Until I read this book I never would have considered that God’s love was a difficult doctrine. The Trinity is a difficult doctrine to understand – impossible even. The eternal nature of God – that is another difficult or impossible one. But the love of God? I wouldn’t have believed it. But having read this book I believe it now.
The Difficult Doctrine of the Love of God by D.A. Carson is just a short book (96 pages) that is drawn from four lectures Carson delivered in 1998. There was a small amount of editing performed, but the conversational nature of the speech carries through the text. It makes for an easy read, despite some deep theology.
Carson begins by outlining five reasons why this is a difficult doctrine. First, he suggests that while most people believe that God is a loving Being, this belief is set within a foundation other than Scripture. Second, many complementary truths about God are disbelieved by many within our culture (and our churches). Third, postmodernism reinforces a sentimental, syncretistic and pluralistic view of God. Fourth, the church has fallen into believing a sentimentalized version of God’s love that is not consistent with God as presented in Scripture. And fifth, the church portrays this as a simple doctrine and overlooks certain important distinctions that prove this to be a difficult doctrine.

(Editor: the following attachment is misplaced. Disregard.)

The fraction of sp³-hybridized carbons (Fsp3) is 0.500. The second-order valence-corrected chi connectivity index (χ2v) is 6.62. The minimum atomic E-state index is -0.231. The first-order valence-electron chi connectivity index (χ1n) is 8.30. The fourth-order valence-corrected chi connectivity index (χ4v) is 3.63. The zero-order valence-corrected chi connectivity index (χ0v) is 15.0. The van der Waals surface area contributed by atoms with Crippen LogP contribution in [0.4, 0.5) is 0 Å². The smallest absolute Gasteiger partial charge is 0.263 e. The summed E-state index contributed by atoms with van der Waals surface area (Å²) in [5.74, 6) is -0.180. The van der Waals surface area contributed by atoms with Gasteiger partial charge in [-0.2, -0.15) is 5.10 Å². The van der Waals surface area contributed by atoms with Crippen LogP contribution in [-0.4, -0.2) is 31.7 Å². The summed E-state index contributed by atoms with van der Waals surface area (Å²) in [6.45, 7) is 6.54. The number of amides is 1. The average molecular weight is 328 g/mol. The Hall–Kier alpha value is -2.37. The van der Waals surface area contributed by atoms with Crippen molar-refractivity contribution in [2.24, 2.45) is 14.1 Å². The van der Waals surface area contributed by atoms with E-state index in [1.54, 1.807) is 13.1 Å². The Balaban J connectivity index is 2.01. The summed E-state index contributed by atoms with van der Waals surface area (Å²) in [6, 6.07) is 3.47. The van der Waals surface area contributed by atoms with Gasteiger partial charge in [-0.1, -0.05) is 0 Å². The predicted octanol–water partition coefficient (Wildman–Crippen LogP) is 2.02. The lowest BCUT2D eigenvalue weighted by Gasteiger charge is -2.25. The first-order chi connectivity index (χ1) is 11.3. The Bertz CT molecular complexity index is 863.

From this foundation, Carson builds the book around four themes: the distortion of the love of God; the fact that God is love; God’s love and God’s sovereignty; and God’s love and God’s wrath. As we would expect from Carson, he goes straight to the source – to God’s revelation of Himself in Scripture – to correct false assumptions and provide a deep discussion of what God’s love entails. He defends the compatibility of seemingly-opposite characteristics of God (that God can be perfectly loving and yet perfectly just in His wrath) and examines how God’s love interacts with His sovereignty in human affairs.
The only caveat I would provide with this book is that it does assume some knowledge of Christian theology since it was initially targeted at seminary students. For example, Carson discusses distinctions between Calvinism and Arminianism without first defining his terms. A basic knowledge of Greek would not hurt either, though it certainly is not necessary.
It is rare to find so much depth in such a short book. At the same time it is also nice to be able to learn so much without having to wade through hundreds of pages of text – this book could as easily have been hundreds or thousands of pages long. Carson does a wonderful job of highlighting the most important issues while confining himself to a limited word count. I highly recommend this book.